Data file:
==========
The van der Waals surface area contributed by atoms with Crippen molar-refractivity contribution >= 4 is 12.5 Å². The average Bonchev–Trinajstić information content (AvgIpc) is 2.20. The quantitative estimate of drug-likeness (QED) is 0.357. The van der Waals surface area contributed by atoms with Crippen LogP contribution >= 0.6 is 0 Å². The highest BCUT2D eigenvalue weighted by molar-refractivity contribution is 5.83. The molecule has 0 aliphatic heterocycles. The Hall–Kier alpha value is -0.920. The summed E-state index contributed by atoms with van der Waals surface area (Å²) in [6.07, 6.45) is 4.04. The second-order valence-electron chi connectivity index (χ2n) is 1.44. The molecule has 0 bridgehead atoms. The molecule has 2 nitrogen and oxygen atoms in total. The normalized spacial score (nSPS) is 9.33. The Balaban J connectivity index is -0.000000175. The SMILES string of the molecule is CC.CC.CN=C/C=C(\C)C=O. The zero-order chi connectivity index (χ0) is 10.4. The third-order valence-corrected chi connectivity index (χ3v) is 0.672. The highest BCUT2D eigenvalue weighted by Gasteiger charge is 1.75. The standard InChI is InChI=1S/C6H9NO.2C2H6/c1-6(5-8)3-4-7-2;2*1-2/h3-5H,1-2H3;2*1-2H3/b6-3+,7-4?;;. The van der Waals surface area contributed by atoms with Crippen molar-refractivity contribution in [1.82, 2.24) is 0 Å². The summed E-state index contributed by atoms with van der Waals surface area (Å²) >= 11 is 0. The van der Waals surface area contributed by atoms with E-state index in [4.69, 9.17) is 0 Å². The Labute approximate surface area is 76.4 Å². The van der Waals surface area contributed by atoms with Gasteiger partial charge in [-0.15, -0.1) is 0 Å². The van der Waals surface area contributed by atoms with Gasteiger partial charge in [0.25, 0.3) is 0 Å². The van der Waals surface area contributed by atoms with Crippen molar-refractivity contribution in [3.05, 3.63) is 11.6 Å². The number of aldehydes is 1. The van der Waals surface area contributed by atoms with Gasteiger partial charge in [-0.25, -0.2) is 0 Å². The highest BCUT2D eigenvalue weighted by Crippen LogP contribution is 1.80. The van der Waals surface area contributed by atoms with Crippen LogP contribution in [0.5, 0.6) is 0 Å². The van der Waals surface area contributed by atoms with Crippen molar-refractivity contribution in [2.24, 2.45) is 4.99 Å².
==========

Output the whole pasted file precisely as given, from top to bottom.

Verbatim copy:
The van der Waals surface area contributed by atoms with Crippen molar-refractivity contribution >= 4 is 12.5 Å². The average Bonchev–Trinajstić information content (AvgIpc) is 2.20. The quantitative estimate of drug-likeness (QED) is 0.357. The van der Waals surface area contributed by atoms with Crippen LogP contribution >= 0.6 is 0 Å². The highest BCUT2D eigenvalue weighted by molar-refractivity contribution is 5.83. The molecule has 0 aliphatic heterocycles. The Hall–Kier alpha value is -0.920. The summed E-state index contributed by atoms with van der Waals surface area (Å²) in [6.07, 6.45) is 4.04. The second-order valence-electron chi connectivity index (χ2n) is 1.44. The molecule has 0 bridgehead atoms. The molecule has 2 nitrogen and oxygen atoms in total. The normalized spacial score (nSPS) is 9.33. The Balaban J connectivity index is -0.000000175. The SMILES string of the molecule is CC.CC.CN=C/C=C(\C)C=O. The zero-order chi connectivity index (χ0) is 10.4. The third-order valence-corrected chi connectivity index (χ3v) is 0.672. The highest BCUT2D eigenvalue weighted by Gasteiger charge is 1.75. The standard InChI is InChI=1S/C6H9NO.2C2H6/c1-6(5-8)3-4-7-2;2*1-2/h3-5H,1-2H3;2*1-2H3/b6-3+,7-4?;;. The van der Waals surface area contributed by atoms with Crippen molar-refractivity contribution in [1.82, 2.24) is 0 Å². The summed E-state index contributed by atoms with van der Waals surface area (Å²) >= 11 is 0. The van der Waals surface area contributed by atoms with E-state index in [4.69, 9.17) is 0 Å². The Labute approximate surface area is 76.4 Å². The van der Waals surface area contributed by atoms with Gasteiger partial charge in [-0.15, -0.1) is 0 Å². The van der Waals surface area contributed by atoms with Gasteiger partial charge in [0.25, 0.3) is 0 Å². The van der Waals surface area contributed by atoms with Crippen molar-refractivity contribution in [3.05, 3.63) is 11.6 Å². The number of aldehydes is 1. The van der Waals surface area contributed by atoms with Gasteiger partial charge in [-0.25, -0.2) is 0 Å². The highest BCUT2D eigenvalue weighted by Crippen LogP contribution is 1.80. The van der Waals surface area contributed by atoms with Crippen LogP contribution in [0.5, 0.6) is 0 Å². The van der Waals surface area contributed by atoms with Crippen molar-refractivity contribution in [2.24, 2.45) is 4.99 Å².